Sequential CRISPR gene editing in human iPSCs charts the clonal evolution of myeloid leukemia and identifies early disease targets

Tiansu Wang, Allison R. Pine, Andriana G. Kotini, Han Yuan, Lee Zamparo, Daniel T. Starczynowski, Christina Leslie, Eirini P. Papapetrou

Research output: Contribution to journalArticlepeer-review

25 Scopus citations

Abstract

Human cancers arise through the sequential acquisition of somatic mutations that create successive clonal populations. Human cancer evolution models could help illuminate this process and inform therapeutic intervention at an early disease stage, but their creation has faced significant challenges. Here, we combined induced pluripotent stem cell (iPSC) and CRISPR-Cas9 technologies to develop a model of the clonal evolution of acute myeloid leukemia (AML). Through the stepwise introduction of three driver mutations, we generated iPSC lines that, upon hematopoietic differentiation, capture distinct premalignant stages, including clonal hematopoiesis (CH) and myelodysplastic syndrome (MDS), culminating in a transplantable leukemia, and recapitulate transcriptional and chromatin accessibility signatures of primary human MDS and AML. By mapping dynamic changes in transcriptomes and chromatin landscapes, we characterize transcriptional programs driving specific transitions between disease stages. We identify cell-autonomous dysregulation of inflammatory signaling as an early and persistent event in leukemogenesis and a promising early therapeutic target.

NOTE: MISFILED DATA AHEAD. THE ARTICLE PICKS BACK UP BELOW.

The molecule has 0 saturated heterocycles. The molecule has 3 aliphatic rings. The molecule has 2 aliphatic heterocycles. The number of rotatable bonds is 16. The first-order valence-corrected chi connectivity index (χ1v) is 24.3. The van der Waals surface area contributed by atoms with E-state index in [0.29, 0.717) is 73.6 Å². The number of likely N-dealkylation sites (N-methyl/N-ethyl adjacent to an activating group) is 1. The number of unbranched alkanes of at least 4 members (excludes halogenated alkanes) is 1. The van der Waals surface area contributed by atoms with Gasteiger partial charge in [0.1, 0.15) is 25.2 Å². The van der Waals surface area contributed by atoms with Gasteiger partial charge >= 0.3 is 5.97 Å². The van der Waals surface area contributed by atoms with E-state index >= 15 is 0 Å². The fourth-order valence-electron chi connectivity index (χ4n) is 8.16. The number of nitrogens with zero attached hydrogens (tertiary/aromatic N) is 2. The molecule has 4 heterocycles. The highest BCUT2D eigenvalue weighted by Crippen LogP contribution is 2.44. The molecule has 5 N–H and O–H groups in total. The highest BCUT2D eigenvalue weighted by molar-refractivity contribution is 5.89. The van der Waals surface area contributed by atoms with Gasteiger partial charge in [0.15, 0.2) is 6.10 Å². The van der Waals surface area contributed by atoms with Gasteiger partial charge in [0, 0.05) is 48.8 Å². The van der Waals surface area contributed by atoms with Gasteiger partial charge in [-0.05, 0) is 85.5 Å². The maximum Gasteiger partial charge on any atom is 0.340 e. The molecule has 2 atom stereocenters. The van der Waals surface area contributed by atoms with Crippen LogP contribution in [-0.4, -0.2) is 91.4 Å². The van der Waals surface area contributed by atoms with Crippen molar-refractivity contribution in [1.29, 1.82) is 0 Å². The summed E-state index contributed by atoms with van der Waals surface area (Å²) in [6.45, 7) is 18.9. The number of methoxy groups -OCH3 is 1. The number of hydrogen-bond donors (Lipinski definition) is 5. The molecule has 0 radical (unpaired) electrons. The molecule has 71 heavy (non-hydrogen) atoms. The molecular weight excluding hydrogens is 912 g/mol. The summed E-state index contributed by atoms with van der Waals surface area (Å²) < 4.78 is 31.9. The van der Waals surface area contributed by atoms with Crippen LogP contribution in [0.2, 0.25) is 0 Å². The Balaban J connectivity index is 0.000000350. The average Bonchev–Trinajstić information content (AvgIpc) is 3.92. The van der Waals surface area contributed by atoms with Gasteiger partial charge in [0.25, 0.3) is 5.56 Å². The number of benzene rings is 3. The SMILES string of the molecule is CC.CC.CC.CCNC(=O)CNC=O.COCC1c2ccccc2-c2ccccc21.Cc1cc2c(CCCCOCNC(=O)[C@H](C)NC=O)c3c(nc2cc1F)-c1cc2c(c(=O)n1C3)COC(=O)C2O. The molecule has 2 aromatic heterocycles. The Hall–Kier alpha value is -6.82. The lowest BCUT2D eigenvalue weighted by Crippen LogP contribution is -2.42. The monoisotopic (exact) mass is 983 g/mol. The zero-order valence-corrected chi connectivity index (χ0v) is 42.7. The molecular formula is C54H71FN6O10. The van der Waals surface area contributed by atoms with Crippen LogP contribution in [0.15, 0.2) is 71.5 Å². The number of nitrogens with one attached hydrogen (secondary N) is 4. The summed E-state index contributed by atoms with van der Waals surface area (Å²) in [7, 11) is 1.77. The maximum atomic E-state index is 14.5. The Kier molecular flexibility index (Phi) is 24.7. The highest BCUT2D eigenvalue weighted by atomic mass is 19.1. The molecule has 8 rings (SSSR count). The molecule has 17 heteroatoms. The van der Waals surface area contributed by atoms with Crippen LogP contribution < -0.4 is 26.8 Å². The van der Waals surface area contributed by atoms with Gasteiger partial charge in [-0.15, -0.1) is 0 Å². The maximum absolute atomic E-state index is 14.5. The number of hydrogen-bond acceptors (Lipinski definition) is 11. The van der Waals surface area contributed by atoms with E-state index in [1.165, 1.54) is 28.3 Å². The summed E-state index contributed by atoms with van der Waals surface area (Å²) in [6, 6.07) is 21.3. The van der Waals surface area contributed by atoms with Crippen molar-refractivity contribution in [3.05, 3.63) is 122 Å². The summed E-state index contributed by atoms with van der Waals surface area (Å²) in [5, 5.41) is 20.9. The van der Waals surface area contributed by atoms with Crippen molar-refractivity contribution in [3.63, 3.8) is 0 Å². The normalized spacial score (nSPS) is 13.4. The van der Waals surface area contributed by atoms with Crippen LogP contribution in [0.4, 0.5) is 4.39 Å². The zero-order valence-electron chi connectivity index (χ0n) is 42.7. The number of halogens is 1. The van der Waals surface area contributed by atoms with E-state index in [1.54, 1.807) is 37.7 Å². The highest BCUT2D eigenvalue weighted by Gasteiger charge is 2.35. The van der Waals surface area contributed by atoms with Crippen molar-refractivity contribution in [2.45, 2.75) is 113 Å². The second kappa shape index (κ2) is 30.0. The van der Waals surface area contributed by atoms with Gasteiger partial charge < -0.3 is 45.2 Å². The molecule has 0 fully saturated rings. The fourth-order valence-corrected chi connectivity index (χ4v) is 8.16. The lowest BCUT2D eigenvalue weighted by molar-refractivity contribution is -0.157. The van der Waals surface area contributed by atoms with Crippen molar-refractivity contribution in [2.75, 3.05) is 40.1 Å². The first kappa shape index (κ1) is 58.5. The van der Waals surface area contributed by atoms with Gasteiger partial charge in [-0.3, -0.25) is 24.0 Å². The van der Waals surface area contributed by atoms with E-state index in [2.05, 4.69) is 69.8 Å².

Original languageEnglish
Pages (from-to)1074-1089.e7
JournalCell Stem Cell
Volume28
Issue number6
DOIs
StatePublished - 3 Jun 2021

Keywords

  • AML
  • IRAK1 inhibitor
  • IRAK4 inhibitor
  • UBE2N inhibitor
  • clonal evolution
  • gene editing
  • hematopoietic stem/progenitor cells
  • inflammatory response
  • innate immunity
  • leukemogenesis

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